Thursday, November 15, 2018

I think he’s on to something

John Green posted the video above to the Vlogbrothers YouTube Channel last week. Despite the clickbait-y title, he talks about a real problem shared by many people these days: There are many aspects of social media that are good, interesting, and helpful, but none of it is all three all the time, and there’s so much that is none of those things, ever. John is doing something I wouldn’t do, but I think he’s on to something.

John’s specific problem is wasting too much time on social media, and needing to compulsively refresh, and all the problems that flow from that. Many people do the same things, and, in fact, social media is designed precisely to manipulate us into that sort of behaviour because it makes them more money that way.

Even so, most of us don’t want to swear off social media altogether, not when there really is much that’s good about it. For example, most of us have friends and/or family members we’d never hear from or about if it weren’t for Facebook. That’s why most of us don’t want to make a complete or permanent break.

John is taking a year off, but what if we dumped the services that don’t, well, serve us anymore, then drastically cut back what we decide to keep? I think that’s the sort of thing that most people—or just me—could actually do.

I hardly ever use Twitter anymore because while I once loved it, it’s become so toxic from, and burdened by, trolls that going there is now very unpleasant. Every time I check in, I end up blocking trolls—one time by the dozens.

I only use Instagram to post photos, and seldom even see comments as a result. Oops? I don’t use any of the other small social media sites, though I’ve seen some people call Pinterest part of “social media”, which I find odd: I’ve never interacted with anyone there. I get several notifications a week from Pinterest, but I sometimes only go there once every couple months.

That leaves, of course, the biggest and baddest of them all, Facebook. My use of that varies widely, depending on things like my mood, what I’m doing (or avoiding doing), etc. I have the Facebook App on my phone and tablet, and, obviously, I can access it on my computer. I have Messenger alerts coming to my phone, something I only switched on a few months ago so I could see when a family member had sent me a personal message.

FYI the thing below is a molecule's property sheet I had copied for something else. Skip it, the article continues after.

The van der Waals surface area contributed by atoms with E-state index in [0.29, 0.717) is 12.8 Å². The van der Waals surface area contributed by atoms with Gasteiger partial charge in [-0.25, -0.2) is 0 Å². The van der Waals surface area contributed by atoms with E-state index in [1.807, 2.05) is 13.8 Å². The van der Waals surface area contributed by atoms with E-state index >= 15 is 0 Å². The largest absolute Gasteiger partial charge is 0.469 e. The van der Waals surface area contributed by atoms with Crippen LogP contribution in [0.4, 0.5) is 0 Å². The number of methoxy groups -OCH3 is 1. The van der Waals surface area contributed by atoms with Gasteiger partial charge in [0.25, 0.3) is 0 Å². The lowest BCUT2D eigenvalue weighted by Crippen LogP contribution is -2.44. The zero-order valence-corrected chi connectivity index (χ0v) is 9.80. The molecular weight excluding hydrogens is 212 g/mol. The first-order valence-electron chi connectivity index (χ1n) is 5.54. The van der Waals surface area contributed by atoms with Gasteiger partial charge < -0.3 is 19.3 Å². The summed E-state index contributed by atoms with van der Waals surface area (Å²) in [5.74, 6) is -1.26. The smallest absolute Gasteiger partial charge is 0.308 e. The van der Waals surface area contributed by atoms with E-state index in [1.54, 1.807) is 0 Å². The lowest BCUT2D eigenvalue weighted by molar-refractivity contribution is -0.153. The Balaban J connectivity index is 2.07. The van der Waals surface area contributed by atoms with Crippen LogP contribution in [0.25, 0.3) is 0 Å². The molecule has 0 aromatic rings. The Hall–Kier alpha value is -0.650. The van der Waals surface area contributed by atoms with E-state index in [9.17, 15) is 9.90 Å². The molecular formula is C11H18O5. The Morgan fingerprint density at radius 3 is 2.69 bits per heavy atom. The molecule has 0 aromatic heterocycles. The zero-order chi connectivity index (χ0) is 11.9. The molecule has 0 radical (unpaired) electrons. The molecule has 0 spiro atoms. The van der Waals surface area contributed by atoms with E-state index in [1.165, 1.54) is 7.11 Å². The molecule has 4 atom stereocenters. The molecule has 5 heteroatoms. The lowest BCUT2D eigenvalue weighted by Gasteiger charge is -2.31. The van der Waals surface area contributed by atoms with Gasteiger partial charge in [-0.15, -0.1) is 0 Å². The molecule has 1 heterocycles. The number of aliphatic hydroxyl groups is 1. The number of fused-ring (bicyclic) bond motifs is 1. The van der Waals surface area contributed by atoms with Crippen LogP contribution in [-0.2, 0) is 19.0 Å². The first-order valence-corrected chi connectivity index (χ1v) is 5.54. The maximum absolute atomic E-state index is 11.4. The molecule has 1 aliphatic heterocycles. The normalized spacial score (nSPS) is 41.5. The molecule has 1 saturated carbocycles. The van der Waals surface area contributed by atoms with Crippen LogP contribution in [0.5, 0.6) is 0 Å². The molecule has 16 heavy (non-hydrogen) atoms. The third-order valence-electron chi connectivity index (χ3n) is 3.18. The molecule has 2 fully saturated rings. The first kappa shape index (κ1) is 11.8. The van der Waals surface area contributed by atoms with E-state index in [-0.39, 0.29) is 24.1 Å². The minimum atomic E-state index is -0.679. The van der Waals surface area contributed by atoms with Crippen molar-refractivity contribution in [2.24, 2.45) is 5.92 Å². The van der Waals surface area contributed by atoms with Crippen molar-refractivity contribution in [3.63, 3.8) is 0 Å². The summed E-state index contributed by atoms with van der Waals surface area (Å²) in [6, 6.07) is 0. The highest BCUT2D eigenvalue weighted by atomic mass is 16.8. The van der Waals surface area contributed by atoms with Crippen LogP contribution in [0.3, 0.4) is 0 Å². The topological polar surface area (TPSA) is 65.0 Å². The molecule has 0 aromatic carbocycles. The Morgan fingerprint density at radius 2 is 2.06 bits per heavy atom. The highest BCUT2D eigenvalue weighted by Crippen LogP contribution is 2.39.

One solution is to delete the Facebook App from my phone and tablet, meaning I’d have to go to my computer to access it. I don’t know if this would be good or bad. Good because I wouldn’t waste time on tablet accessing Facebook, but that’s also the main place I do (on my phone, I only post brief status updates on the go, or I share photos through Instagram). It also might just shift my Facebook use to my computer, which may not help.

So, I’m thinking about adopting a two-part plan. First, I may delete the App from my tablet, but keep it on my phone, for now, because I don’t use it very often on that. I’m definitely going to turn off notifications for Messages, though.

Regardless of whether I delete the App, the second part is about self-control through a plan: I think I’ll limit my Facebook use to a few days a week. It may turn out I don’t need it at all.

This won’t affect the AmeriNZ Facebook Page that much because I share blog posts and podcasts there, so there will be new content of some sort every day without me actually using the page or Facebook. There aren’t usually any or many comments, so it’s not like I have to go there to reply to them very often, but if I do, I could just ignore my personal Facebook to be active on the AmeriNZ Facebook Page.

I think that dialling down the social media will improve everything for me, from the stress of politics I talked about yesterday, to dramatically reducing the waste of time social media can be. That would give me more time—probably more than I realise—to work on other projects, including this blog, my podcast, and other productive things.

John Green is on to something, I think. There’s far too much I want to do to continue to allow myself to be sucked into yet another social media spiral. But taking a year off is too drastic for me, particularly when I’m one of those people who has friends and family members I’d never hear from or about if it weren’t for Facebook.

So, I’m going to try and tame the hungry lion. I hope it really does help as much as I think it will.

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